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16 August 2018
Article (Scientific journals)
Architectural differences associated to functional traits among 45 coexisting tree species in central Africa
Loubota Panzou, Grâce Jopaul  ; Ligot, Gauthier  ; Gourlet-Fleury, Sylvie et al.
2018 • In Functional Ecology
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Keywords :
architectural traits; central Africa; coexisting tree species; functional traits; life-history strategy; moist tropical forest; tree allometry
Abstract :
[en] 1. Architectural traits that determine the light captured in a given environment are an important aspect of the life-history strategies of tropical tree species. In this study, we examined how interspecific variation in architectural traits is related to the functional traits of 45 coexisting tree species in central Africa. 2. At the tree level, we measured tree diameter, total height and crown dimensions for an average of 30 trees per species (range 14–72, total 968 trees) distributed over a large range of diameters (up to 162 cm). Using log-log models, we fitted species-specific allometric relationships between tree diameter, height and crown dimensions. At the species level, we derived architectural traits (height and crown dimensions) at 15 cm and maximum diameters from species-specific allometries. The architectural traits were then related to functional traits, including light requirements, wood density, leaf habit, and dispersal mode. 3. Among the 45 coexisting tree species, we identified strong variations in height and crown allometries, along with architectural traits derived from these species-specific allometries. There was a positive correlation among architectural traits, suggesting that large-statured canopy species were taller and had larger and deeper crowns than small-statured understory species at all ontogenic stages. The relationships between architectural and functional traits highlighted a continuum of species between the large-statured canopy species and the smallstatured understory species. In this moist and seasonal forest, large-statured canopy species tended to be light-demanding, wind-dispersed, deciduous and large contributors to forest biomass (high basal area), while small-statured understory species tended to be shadetolerant, animal-dispersed, evergreen and most abundant in terms of stem density. 4. Our results highlighted strong architectural differences among coexisting tropical tree species in central Africa. The relationships between architectural and functional traits provided insights into the life-history strategy of tropical tree species.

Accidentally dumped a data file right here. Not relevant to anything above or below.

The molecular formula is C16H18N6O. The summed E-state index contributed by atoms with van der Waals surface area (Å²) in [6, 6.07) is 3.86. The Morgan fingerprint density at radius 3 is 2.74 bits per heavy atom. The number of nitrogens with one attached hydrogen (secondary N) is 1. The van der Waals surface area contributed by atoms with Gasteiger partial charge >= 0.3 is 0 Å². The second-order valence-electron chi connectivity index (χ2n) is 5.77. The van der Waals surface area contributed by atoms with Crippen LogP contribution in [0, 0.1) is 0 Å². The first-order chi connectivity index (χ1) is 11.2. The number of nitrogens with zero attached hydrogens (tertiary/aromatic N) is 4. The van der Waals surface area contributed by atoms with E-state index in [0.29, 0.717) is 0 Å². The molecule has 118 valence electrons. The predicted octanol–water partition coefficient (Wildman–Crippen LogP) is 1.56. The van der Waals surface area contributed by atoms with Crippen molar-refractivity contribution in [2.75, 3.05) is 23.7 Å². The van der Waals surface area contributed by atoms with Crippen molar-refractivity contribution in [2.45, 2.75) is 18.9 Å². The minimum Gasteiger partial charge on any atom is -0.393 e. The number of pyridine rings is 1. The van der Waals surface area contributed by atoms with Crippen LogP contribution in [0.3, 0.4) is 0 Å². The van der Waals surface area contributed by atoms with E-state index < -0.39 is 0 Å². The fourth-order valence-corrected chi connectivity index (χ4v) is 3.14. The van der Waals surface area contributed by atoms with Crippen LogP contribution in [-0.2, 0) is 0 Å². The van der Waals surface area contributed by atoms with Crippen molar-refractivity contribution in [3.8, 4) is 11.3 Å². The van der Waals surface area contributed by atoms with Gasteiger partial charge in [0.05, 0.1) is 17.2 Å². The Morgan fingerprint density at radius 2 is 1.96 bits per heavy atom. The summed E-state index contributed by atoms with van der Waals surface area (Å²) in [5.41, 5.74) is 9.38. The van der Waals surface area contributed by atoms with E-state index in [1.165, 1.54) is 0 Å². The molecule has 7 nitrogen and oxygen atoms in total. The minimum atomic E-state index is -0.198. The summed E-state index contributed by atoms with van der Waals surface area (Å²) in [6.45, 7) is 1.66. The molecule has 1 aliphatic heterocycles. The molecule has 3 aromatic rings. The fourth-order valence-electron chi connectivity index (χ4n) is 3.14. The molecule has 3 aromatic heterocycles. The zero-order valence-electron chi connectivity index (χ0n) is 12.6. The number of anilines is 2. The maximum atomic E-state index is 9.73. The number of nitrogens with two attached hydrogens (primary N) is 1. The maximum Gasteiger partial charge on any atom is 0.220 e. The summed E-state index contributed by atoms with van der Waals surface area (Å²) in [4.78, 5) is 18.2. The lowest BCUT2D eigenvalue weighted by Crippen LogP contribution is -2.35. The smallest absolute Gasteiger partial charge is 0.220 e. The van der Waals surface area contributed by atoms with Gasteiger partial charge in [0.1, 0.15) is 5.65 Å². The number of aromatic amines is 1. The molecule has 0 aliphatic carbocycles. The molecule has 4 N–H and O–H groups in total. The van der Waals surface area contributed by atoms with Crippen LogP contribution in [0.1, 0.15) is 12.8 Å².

Disciplines :
Environmental sciences & ecology
Phytobiology (plant sciences, forestry, mycology...)
Author, co-author :
Loubota Panzou, Grâce Jopaul  ;  Université de Liège - ULiège > Doct. sc. agro. & ingé. biol. (Paysage)
Ligot, Gauthier ;  Université de Liège - ULiège > Ingénierie des biosystèmes (Biose) > Laboratoire de Foresterie des régions trop. et subtropicales
Gourlet-Fleury, Sylvie;  CIRAD
Doucet, Jean-Louis ;  Université de Liège - ULiège > Ingénierie des biosystèmes (Biose) > Laboratoire de Foresterie des régions trop. et subtropicales
Forni, Eric;  CIRAD
Loumeto, Jean-Joël;  Université Marien Ngouabi > Faculté des Sciences et Techniques > Laboratoire de Botanique et d'Ecologie
Fayolle, Adeline  ;  Université de Liège - ULiège > Ingénierie des biosystèmes (Biose) > Gestion des ressources forestières et des milieux naturels
Language :
English
Title :
Architectural differences associated to functional traits among 45 coexisting tree species in central Africa
Publication date :
2018
Journal title :
Functional Ecology
ISSN :
0269-8463
eISSN :
1365-2435
Publisher :
Wiley, Oxford, United Kingdom
Peer reviewed :
Peer Reviewed verified by ORBi
Funders :
OGES‐Congo - Office de Gestion des Etudiants et Stagiaires congolais
IFS - International Foundation for Science
Nature+

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